The scientists aren’t saying they’ve proven anything, but they do think the idea’s plausible and worth looking into.
Professor Loeb’s work has to do with short bursts of radio waves (called fast radio bursts, or FRBs).
“FRBs are very brief flashes of radio waves that we see coming to us from all over the sky… they last about a millisecond. They originate from the edge of the universe (as far as we know), but at this point we are not sure what is causing them,” he says.
These bursts don’t look like anything we see in nature, so Loeb and his team have been forced to consider other possibilities.
Professor Loeb was part of a different project which had planned to send a tiny sail – about a gram in weight – to a star in our galaxy using a beam of light. This led him to wonder if a supersized version of that experiment might cause FRBs like the ones currently hitting earth. It sounds like something from sci-fi, but why not?
“Yes, it is possible that these FRBs are coming from an alien life form, otherwise I wouldn’t have written the paper. It is speculation, but I think we should not judge possibilities by prejudice, we should just get more evidence,” he says.
But alien life isn’t going to find itself. Since the end of the Second World War, governments around the world have put up billions of dollars to fund space exploration. The United States alone spends $19 billion a year on NASA – the country’s primary space and aeronautics program. It sounds like a lot of money (and it is!) but it’s actually a surprisingly small part of the federal budget – half-a-percent.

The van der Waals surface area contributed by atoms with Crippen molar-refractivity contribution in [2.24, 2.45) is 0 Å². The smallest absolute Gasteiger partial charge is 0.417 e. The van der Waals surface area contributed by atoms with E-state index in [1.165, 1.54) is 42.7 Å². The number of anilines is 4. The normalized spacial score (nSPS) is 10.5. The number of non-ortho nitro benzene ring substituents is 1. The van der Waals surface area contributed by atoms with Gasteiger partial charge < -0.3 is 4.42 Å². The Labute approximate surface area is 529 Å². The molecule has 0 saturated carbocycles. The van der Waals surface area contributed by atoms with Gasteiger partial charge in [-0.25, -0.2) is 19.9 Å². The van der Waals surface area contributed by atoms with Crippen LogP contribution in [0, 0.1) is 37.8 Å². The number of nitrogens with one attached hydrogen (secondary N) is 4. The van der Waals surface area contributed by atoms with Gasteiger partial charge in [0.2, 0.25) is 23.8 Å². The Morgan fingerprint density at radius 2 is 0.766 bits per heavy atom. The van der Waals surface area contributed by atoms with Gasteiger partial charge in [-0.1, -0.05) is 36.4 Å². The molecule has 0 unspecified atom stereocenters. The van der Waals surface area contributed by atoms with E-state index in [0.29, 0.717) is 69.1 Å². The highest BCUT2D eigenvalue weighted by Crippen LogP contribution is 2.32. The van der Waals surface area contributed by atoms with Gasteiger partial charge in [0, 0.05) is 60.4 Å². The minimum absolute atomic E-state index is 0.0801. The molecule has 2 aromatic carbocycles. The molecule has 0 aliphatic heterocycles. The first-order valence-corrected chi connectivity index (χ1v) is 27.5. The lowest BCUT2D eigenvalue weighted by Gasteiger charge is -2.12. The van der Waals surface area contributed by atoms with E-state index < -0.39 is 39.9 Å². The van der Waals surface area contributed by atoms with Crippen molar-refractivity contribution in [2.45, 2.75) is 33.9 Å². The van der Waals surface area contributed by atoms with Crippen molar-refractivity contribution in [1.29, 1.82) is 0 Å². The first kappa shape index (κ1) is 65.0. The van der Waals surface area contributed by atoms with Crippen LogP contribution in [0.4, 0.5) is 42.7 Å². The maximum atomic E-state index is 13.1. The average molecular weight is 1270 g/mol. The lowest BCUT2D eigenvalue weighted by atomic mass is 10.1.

Spending public money on space has always been a tricky sell when there are so many pressing problems on earth. Many Americans now think of the moon landing as a major national achievement, but at the time it was surprisingly unpopular. Civil rights leader Reverend Ralph Abernathy even led a protest at the Apollo 11 launch site in 1969 against the “tragic and inexcusable gulf that exists between America’s technological abilities and our social injustices”.
There has been a shift in recent years towards interested rich individuals and businesses investing in space exploration, with companies like Elon Musk’s SpaceX leading the way.
Professor Loeb seemed pretty optimistic: “The movement from public sector funding to private sector funding should accelerate the rate at which our technology is changing. The private sector seems to be very interested in space in general.
“Private investors all have their different interests, some want to go to Mars, some want to invest in space travel. But one thing is clear, these days there is a lot of wealth that is in the hands of people who are interested in science, and are technology-savvy, and that is a game changer.”
We asked Loeb why so many scientists are passionate about finding alien life – he said his “hope is that if we did find intelligent life, it would lead to a more peaceful collaboration between people on earth because we would realize that we are one species together, and that there are things outside of earth”.
Those fast radio bursts Professor Loeb was listening to came from more than 2.5 billion light years away. That also means the bursts are at least 2.5 billion years old. So, if it was all down to an alien species, and they were technologically advanced enough to send us FRBs 2.5 billion years ago, what do you think they’re up to these days?